|Appointed by Barack Obama|
Name Scott Skavdahl
|Alma mater University of Wyoming|
Preceded by William Downes
|Education University of Wyoming College of Law, University of Wyoming|
Scott Wesley Skavdahl (born 1966) is a United States District Judge of the United States District Court for the District of Wyoming.
Born in Lincoln, Nebraska, graduating high school at Sioux County High School, Skavdahl received his Bachelor of Science degree in 1989 from the University of Wyoming. He received his Juris Doctor in 1992 from the University of Wyoming College of Law. At the University of Wyoming, Skavdahl was an active member of the Pi Kappa Alpha Fraternity. Skavdahl worked as a litigation associate at Brown & Drew (now Brown, Drew & Massey) from 1992 to 1994. From 1994 to 1997, Skavdahl served as a judicial law clerk to Chief Judge William F. Downes of the United States District Court for the District of Wyoming. From 1997 to 2003 Skavdahl worked at the law firm of Williams, Porter, Day & Neville. From 2001 to 2003 he worked as a part-time federal magistrate judge. In 2003 Skavdahl became a judge on the Seventh Judicial District Court, in Casper, Wyoming upon appointment by Governor Dave Freudenthal. On January 31, 2011 Skavdahl left the state bench to once more become a full-time federal magistrate judge.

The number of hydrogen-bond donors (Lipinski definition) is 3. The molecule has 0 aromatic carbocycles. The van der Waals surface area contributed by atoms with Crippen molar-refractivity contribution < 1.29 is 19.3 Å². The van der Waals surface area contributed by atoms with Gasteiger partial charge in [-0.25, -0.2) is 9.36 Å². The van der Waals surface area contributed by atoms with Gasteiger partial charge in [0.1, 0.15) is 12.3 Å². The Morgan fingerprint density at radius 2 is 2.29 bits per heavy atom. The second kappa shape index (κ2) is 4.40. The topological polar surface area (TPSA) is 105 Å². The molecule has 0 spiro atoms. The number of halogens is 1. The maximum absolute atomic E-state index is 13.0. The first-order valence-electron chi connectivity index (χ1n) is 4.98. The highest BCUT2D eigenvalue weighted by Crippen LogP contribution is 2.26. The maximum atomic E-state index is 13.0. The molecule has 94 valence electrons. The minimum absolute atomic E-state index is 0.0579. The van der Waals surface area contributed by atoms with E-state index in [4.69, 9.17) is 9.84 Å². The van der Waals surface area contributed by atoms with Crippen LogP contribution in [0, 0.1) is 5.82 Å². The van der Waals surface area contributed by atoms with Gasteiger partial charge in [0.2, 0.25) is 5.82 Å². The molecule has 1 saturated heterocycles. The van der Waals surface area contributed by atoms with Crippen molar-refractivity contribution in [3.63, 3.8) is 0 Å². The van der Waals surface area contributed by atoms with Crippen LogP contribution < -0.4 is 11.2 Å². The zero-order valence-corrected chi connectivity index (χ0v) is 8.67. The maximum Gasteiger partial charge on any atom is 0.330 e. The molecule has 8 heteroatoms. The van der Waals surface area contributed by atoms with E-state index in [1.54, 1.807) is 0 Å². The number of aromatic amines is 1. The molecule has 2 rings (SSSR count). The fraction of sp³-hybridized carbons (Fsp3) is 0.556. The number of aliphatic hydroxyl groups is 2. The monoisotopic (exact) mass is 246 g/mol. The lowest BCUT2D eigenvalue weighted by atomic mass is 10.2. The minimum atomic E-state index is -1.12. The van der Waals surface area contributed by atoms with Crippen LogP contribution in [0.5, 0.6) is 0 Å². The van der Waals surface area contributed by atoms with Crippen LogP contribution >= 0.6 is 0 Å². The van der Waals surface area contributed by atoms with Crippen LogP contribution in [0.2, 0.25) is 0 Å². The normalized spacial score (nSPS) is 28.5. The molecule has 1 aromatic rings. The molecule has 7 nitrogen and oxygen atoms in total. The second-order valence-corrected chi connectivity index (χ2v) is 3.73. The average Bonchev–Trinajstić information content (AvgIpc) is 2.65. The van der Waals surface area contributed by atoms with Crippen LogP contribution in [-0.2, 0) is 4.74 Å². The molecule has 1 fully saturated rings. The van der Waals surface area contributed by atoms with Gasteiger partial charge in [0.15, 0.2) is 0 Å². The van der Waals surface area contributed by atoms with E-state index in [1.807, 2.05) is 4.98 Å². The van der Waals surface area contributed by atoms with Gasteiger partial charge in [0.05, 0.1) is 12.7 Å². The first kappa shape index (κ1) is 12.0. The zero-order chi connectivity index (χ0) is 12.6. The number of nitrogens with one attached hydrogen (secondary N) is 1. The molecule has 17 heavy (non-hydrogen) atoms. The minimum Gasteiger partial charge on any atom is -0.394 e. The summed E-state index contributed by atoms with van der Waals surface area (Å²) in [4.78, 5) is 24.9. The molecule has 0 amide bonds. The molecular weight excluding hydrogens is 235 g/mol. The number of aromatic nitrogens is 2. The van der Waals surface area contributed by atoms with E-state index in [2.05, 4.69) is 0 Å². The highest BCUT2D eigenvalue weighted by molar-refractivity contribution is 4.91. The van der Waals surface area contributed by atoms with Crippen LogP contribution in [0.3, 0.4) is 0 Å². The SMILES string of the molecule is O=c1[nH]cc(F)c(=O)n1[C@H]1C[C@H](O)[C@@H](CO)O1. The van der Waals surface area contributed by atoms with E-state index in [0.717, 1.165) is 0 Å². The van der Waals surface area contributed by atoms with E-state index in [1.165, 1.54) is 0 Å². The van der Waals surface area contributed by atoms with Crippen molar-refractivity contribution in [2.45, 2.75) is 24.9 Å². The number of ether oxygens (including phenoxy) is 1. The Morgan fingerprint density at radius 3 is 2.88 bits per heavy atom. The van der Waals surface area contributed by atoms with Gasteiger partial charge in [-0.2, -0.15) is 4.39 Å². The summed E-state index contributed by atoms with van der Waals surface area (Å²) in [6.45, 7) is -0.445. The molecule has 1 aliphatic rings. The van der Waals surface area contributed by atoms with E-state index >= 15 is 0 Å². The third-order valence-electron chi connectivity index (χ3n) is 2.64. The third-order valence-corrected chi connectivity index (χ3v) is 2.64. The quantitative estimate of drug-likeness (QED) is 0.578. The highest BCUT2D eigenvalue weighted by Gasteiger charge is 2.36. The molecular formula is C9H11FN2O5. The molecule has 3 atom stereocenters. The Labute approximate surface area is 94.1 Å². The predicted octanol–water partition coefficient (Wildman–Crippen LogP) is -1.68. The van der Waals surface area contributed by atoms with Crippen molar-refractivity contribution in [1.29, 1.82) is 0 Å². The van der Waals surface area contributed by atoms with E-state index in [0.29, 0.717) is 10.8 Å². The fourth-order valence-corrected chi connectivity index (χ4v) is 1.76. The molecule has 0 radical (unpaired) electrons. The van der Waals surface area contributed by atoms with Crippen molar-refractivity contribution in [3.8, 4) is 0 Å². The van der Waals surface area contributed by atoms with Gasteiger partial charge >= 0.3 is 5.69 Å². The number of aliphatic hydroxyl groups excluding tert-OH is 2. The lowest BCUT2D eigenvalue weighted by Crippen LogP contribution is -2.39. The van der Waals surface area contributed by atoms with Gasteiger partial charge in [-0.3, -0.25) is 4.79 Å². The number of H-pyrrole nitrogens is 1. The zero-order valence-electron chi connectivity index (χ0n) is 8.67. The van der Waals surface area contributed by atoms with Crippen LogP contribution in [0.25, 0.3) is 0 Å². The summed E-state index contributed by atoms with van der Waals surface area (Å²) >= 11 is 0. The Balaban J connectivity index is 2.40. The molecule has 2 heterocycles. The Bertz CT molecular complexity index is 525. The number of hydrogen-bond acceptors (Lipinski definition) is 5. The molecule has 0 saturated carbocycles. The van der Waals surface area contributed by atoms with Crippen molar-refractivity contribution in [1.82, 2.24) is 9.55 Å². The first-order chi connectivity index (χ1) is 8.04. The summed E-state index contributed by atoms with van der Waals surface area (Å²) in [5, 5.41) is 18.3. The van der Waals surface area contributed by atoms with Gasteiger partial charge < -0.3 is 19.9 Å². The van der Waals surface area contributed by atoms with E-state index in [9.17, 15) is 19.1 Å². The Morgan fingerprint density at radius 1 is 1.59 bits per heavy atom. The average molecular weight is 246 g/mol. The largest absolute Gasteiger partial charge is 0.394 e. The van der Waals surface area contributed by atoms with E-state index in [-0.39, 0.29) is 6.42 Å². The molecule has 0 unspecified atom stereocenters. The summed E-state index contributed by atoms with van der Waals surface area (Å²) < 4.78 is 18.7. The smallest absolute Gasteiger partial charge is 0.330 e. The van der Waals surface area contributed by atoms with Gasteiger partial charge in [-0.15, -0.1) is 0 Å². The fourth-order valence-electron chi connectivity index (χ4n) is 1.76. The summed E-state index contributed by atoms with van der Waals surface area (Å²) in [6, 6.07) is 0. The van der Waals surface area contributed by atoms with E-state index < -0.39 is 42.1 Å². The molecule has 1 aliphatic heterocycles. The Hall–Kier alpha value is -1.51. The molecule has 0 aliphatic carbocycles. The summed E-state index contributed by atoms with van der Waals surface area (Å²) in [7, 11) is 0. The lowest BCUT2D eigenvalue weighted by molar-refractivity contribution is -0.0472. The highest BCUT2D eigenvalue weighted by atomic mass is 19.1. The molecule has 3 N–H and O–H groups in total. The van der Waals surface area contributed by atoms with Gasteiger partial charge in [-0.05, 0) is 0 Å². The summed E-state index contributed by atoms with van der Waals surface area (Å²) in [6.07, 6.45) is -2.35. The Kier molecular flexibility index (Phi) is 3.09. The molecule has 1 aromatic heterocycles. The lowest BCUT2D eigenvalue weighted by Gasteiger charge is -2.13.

Federal judicial service
In November 2010, Governor Dave Freudenthal recommended Skavdahl to fill the Wyoming vacancy that was to be created when Judge William F. Downes retired on July 24, 2011. On February 16, 2011, President Barack Obama formally nominated Skavdahl. On September 8, 2011, the Senate Judiciary Committee reported his nomination to the Senate floor by voice vote. On November 3, 2011, the Senate voted 96–0 to confirm Skavdahl. He received his commission on November 7, 2011.
In a June 21, 2016, decision, Skavdahl held that Congress did not authorize the Bureau of Land Management to regulate hydraulic fracturing. The BLM’s “Oil and Gas; Hydraulic Fracturing on Federal and Indian Lands; Final Rule” (43 CFR Part 3160) sought to set standards for wellbore construction, chemical disclosure, and water management for hydraulic fracturing on federal and tribal lands. He rejected the BLM’s reliance on longstanding land management statutes as authorizing the rule. Instead, he looked to the statute that regulated hydraulic fracturing in its 2005 Energy Policy Act. There, Congress deprived the Environmental Protection Agency from regulating hydraulic fracturing under the Safe Drinking Water Act (SDWA) except when diesel fuels are used.The court reasoned that Congress had not indirectly conferred far broader authority on the BLM via general land management statutes than it had given directly on the EPA.